Online credit recovery classes, where students who fail a course on their first attempt retake it online, are booming in Georgia and nationally.
Educators say online credit recovery courses can keep students from dropping out. They can work through the online lessons at their own pace and on their own schedule. And some students say they prefer online courses to traditional classrooms.
But some teachers and students say the largely unregulated courses do more to boost graduation rates than help students learn material they didn’t get the first time around, leaving them with high school diplomas but without the skills they need to succeed in college or at work.
Statewide, about 90 percent of Georgia students who took one of these courses last year in subjects covered by state tests passed the course itself. But an Atlanta Journal-Constitution analysis of results of the state-required tests found only about 10 percent of them were proficient in the subject.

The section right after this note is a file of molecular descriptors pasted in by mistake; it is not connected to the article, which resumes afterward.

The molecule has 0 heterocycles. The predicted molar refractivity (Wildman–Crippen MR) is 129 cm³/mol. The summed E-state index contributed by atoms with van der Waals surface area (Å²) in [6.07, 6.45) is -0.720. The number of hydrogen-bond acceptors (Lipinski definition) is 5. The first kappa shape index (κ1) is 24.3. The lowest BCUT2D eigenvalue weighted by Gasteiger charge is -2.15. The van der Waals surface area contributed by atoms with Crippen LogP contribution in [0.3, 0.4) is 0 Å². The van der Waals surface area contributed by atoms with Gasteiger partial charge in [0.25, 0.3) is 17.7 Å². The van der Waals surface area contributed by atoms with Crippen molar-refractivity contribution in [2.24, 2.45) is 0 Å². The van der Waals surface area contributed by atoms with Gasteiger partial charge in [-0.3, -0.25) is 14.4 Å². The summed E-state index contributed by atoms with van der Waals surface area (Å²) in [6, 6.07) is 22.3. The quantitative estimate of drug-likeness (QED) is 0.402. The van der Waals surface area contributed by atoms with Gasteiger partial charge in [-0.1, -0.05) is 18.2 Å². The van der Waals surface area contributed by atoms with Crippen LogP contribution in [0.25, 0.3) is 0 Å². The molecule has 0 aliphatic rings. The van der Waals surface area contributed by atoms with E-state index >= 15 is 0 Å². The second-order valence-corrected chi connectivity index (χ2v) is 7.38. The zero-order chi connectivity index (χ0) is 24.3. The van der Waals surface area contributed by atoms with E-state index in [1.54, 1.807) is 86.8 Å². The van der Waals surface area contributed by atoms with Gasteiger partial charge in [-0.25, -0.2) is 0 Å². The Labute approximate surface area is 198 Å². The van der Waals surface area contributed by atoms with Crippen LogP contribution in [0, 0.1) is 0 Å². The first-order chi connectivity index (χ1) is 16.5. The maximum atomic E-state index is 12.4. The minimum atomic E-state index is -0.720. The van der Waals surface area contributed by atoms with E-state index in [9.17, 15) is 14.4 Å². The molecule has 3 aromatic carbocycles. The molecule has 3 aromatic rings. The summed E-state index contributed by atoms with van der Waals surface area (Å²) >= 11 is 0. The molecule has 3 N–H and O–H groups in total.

It’s hard to say how many Fulton County students in these classes have actually mastered the material because of an error in how Fulton reported information about online credit recovery courses to the Georgia Department of Education. The district is investigating if the error can be corrected, spokeswoman Susan Hale said.
Across all subjects, Fulton online credit recovery students passed about 80 percent of their classes. That’s close to Cobb County’s rate and significantly higher than Atlanta’s.
Fulton district officials have not spoken with the AJC in response to multiple interview requests.
But district data shows Fulton is the only metro Atlanta school district where enrollment in online credit recovery courses is declining. About 100 fewer students took one of these classes last year than in 2014, district data shows.